Now, we’ve covered a lot of ground but think back to Moses’ God, who lived in a wooden box covered with gold and who required animal sacrifices, how much does that God look like our God today? How much can we think of Moses’ God as the same as the Western Christian God of the early middle ages? How much does the temple dwelling God of Solomon look like the God of the Protestant reformers? How does what we believe today fit into the history of Western Christian thought and what will the church of our children look like? Is there any consistent thread? What do you hope to see carried into the future and what are you willing to leave behind?

Who do we say God is?

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Our ideas of God, and indeed all our religious ideas, have changed over the centuries. We can see it within the Bible and we can see it within the tradition of the church after the Bible was canonized as well. Today we will look at some of the changes we can see throughout the shared history of Christianity and Israel and try to look at the wide array of ways God has been worshiped, from tribal deity to cosmic principal, from God of the oppressed to God of the oppressors, from an interventionist God to a divine clock maker; the ways we have understood and worshiped God have flip flopped and changed a hundred times over.

We spoke about the early church a while ago during our discussion on creeds and the way orthodoxy and heresy were formed. Concepts of God’s nature are not all that has changed, but also concepts of human nature. Questions of predestiny, questions of God’s will for social and moral values, and questions of afterlife are anything but consistent throughout Christian history, denominations, and even geographical location. The illusion that there are consistent or definite qualities which specifically make a group Christian is just that, an illusion.

If we start with the earliest figures in our tradition, Abraham and his family, we can see a way of life very different from what we practice today. Abraham sets up small altars upon which he sacrifices animals to his God. While Abraham is considered the father of monotheism, his monotheism is fairly different from what is essentially the deism of many people today.

For one thing, there is good evidence to support that the early Israelites didn’t really believe in one god so much as they worshiped one god. The commandment given to Moses to not have any other gods before me, suggests that there were other gods but that they weren’t to be worshiped.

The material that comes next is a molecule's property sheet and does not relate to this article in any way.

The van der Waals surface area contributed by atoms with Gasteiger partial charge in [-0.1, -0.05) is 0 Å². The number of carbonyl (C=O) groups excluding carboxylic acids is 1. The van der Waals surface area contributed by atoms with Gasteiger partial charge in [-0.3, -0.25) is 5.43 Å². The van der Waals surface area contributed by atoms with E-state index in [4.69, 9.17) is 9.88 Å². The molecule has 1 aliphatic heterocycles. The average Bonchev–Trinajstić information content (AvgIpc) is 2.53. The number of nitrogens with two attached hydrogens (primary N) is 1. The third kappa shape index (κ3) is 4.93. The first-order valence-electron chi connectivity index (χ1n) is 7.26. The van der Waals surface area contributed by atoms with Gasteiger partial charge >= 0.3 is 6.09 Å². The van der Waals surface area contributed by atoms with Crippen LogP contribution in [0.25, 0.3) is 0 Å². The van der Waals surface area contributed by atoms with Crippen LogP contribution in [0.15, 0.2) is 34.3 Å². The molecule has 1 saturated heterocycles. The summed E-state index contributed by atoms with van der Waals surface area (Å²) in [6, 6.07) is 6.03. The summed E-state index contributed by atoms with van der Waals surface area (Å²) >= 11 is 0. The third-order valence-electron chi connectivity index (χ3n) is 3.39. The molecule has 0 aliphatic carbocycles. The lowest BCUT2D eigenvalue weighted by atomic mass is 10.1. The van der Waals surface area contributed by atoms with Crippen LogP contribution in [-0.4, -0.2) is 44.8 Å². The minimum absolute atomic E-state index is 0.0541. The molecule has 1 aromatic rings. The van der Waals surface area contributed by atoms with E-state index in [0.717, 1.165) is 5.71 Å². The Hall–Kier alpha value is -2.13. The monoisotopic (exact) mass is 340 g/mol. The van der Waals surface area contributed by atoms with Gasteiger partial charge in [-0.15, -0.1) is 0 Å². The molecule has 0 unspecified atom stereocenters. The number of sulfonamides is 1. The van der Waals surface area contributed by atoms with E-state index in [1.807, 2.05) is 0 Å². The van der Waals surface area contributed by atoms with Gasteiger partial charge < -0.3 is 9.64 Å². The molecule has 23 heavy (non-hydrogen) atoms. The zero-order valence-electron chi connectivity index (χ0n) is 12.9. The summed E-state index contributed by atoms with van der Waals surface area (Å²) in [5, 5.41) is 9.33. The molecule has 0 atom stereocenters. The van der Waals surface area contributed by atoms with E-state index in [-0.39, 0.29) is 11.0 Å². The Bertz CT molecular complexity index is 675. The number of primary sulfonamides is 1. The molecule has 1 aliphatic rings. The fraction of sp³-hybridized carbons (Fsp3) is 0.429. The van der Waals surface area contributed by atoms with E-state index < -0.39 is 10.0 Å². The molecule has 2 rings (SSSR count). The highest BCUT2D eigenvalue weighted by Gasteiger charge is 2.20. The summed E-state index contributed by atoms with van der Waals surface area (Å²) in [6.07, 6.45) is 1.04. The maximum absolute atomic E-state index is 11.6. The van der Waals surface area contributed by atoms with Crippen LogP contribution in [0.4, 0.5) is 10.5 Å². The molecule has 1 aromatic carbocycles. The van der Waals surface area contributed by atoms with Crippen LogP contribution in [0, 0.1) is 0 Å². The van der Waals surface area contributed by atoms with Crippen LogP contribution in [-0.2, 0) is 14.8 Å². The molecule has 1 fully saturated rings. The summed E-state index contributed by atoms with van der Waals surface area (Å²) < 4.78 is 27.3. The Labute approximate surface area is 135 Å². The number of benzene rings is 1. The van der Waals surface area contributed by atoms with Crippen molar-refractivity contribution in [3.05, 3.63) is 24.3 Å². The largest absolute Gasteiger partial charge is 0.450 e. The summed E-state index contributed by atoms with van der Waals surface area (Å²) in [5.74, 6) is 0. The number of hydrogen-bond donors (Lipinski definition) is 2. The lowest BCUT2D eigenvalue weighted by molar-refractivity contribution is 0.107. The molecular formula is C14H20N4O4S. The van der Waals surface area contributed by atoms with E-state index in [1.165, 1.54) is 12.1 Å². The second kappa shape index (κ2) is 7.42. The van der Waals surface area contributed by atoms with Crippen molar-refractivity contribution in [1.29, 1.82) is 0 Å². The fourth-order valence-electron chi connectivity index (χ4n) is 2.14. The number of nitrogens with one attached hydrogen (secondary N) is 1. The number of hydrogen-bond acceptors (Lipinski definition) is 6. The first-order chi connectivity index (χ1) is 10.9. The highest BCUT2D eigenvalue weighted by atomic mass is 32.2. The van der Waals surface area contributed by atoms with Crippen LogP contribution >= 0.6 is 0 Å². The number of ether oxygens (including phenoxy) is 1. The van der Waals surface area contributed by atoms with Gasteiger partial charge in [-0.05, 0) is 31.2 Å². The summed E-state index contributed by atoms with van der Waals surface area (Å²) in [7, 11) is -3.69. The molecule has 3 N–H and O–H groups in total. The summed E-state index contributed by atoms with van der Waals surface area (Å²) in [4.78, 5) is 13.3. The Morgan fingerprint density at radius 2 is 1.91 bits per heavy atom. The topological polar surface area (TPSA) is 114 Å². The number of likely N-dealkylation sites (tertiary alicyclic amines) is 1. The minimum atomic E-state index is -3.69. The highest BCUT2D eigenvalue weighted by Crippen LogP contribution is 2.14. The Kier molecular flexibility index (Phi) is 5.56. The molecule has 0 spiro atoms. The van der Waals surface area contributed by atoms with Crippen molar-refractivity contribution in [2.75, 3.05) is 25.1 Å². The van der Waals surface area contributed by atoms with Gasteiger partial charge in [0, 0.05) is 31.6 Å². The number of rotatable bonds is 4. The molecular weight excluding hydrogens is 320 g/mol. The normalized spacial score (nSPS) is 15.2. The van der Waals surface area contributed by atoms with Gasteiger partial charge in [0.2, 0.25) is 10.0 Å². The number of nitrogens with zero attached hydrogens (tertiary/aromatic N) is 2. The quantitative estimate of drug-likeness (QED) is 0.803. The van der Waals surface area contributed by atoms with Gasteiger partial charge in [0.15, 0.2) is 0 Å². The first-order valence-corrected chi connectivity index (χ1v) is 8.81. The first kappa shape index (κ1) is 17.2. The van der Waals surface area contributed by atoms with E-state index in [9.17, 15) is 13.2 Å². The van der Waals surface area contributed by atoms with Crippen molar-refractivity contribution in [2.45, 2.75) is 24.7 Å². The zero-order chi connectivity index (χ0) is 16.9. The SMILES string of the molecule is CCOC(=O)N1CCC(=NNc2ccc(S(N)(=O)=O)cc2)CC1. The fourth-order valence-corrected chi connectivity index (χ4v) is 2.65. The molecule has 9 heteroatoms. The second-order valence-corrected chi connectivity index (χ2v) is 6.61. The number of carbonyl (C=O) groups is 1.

During this period the Lord was not located anywhere in particular, that’s why Abraham could set up an altar anywhere he wanted and why God was with the Israelites even in Egypt and even in the desert as he tried to help them find a new home.

But that changed after Moses had his encounter on mount Sinai and God instructed his people to build a tabernacle that the Lord could dwell in to be amongst his people. God became a localized phenomenon with the building of the ark of the covenant. So, at this point, God was still mobile, not attached a location, but had become physical and attached to a particular people in a ritualistic and material way. No longer could one simply erect a small altar and be in the presence of the Lord, now the Israelites had a tent with a box in it and in there God did dwell.

Eventually that box would come to rest in the temple which Solomon built and an entirely new way of expressing religion came about. God was no longer mobile, travelling with his people, God was now sedentary and attached to the holy land of Jerusalem. Along with temple worship arose a more complex priesthood and system of ritual and sacrifice. Institutionalized religion appeared in a way very different from the simple priests descended from Aaron in the past.

There also arose a new form of religious leaders alongside, and often opposed to, the priests. They were called prophets. The prophetic tradition is a brilliant and beautiful one, not many cultures have had the courage to include in their own structure and scriptures an entire class of people dedicated to calling the religion phonies.

The prophets spoke for God. While God physically rested in the tabernacle, which had been placed in the temple, God’s voice was now to be heard through the words of prophets. This marked an entirely new way of interacting with God. The prophets main complaints were that the Israelites mistreated foreigners and slaves and that they fell away from worshiping the one true God.

The constant appeal of the prophets to stop worshiping Baal suggests that a good number of people were worshiping Baal and this again points to the fact that the Israelites were not as strictly monotheistic as we might like to think.